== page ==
First, let us look at the resources themselves. Africa’s petroleum gas and mining resources have become a powerful magnet for foreign investment over the last 10 years. New exploration has, in many instances, revealed much larger reserves than were previously known. As a result, Africa stands to reap a natural resource windfall. One instance which helps to make this case is the vast iron ore deposits that have been found in the green highlands of Simandou, in southeastern Guinea. This is one of the world’s richest, but least developed repositories of iron ore and there is now huge demand for new sources of supply. Multinational companies from six continents are competing for a stake in Simandou’s ore, with billions of dollars of investment in prospect. Guinea is one of the world’s poorest countries, so, on past form, one might have expected to find that the contracts were all secretive and opaque, with iron ore extraction remaining a “silo” industry with very little benefit trickling down to the wider population.

In fact, what has taken place has been an almost unprecedented exercise in transparency. The government in Guinea has acted with determination to ensure that more than 60 contracts with multinationals are viewable online by the public, enforcing a standard of transparency over contract terms and resource and asset pricing that sets a new benchmark for Africa as a whole.

Instances like this demonstrate that far from being hostage to a noncurable resource curse, the present generation of political leaders in Africa has an opportunity to harness resource wealth for a transformation in human development that could—and should—unlock the tremendous potential in Africa’s positive demographic. Africa, after all, is the best placed continent on the planet in terms of the ratio of young to old. Sub-Saharan Africa entered the 21st century with a population of 670 million. By 2025 the region will be home to 1.2 billion people, rising to two billion by mid-century. Equipped with skills and opportunities, Africa’s youthful population could become a powerful—and positive—force for change. Conversely, denied a chance to realize their potential through education and improvements in health, nutrition, and access to water and energy, children born in Africa today are in danger of becoming a lost generation. Well-managed resource wealth has the potential to lift millions of Africans out of poverty over the next decade, while giving hope to future generations.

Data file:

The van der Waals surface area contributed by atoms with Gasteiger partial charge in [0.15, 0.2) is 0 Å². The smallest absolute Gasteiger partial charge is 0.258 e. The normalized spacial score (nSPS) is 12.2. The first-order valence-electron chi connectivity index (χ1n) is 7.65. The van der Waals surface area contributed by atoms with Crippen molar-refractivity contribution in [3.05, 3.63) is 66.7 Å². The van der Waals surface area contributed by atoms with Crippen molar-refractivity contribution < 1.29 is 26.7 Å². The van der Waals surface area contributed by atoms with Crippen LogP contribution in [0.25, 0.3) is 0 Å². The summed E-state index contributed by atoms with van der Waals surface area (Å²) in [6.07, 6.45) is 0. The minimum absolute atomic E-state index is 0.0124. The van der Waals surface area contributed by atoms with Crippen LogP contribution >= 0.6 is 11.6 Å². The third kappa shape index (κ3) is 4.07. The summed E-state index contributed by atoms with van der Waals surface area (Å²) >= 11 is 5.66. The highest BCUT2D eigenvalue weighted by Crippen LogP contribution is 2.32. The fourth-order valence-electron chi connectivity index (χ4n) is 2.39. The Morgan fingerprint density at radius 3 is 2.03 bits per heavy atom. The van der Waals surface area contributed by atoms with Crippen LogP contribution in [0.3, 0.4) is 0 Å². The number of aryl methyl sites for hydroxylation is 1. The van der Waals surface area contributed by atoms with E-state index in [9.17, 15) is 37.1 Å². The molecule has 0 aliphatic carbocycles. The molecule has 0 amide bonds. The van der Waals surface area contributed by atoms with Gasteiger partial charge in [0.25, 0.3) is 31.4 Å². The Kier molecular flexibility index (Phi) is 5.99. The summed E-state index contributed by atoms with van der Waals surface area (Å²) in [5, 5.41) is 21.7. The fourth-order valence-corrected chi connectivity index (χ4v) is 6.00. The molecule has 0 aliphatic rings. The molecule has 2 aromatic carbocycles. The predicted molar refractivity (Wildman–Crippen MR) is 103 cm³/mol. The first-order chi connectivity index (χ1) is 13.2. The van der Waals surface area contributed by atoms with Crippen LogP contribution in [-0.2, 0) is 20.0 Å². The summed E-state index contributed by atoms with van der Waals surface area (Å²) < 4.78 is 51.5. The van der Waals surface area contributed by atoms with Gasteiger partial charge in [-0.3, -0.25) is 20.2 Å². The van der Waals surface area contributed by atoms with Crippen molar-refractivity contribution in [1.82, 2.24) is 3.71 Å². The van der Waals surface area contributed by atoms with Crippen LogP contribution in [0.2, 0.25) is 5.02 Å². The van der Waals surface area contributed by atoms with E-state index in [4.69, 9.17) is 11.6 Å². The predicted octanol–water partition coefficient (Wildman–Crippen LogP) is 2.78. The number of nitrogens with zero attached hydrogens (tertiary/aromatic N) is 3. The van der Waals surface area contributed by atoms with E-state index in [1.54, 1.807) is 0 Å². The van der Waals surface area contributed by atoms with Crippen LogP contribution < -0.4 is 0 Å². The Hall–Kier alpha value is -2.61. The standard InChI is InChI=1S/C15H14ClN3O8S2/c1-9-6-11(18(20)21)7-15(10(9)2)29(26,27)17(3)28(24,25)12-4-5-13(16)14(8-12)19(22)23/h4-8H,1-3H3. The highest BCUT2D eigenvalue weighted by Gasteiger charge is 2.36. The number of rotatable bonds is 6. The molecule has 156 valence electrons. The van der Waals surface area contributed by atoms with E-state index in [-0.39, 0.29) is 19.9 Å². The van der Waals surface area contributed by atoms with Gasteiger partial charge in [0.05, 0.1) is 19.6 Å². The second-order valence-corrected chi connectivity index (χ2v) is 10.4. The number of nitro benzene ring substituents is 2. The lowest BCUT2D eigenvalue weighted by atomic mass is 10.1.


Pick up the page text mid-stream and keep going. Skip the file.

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Further reading


  • Africa Progress Panel (APP). “Africa progress report 2013. Equity in extractives: Stewarding Africa’s natural resources for all.” 2013. Online:
  • Boyes, Steve. “Rio Tinto Simandou” National Geographic, Explorers Journal, January 27 and 28, 2014.
  • Part 1: “Exporting iron mountains”:
  • Part 2: “World’s richest poor country!?”:
  • Cobain, Ian. “FBI arrest agent over bribery cover up claim in battle over $10bn mountain.” The Guardian April 16, 2013. Online:
  • Cobain, Ian, and Afua Hirsch. “The tycoon, the dictator’s wife and the $2.5bn Guinea mining deal.” The Guardian July 30, 2013. Online:
  • Jamasmie, Cecilia. “Guinea government to strip Vale, BSGR of all Simandou rights.” April 17, 2014. Online:
  • United Nations Economic Commission for Africa (UNECA). “Minerals and Africa’s development. The International Study Group report on Africa’s mineral regimes.” November 2011. Online: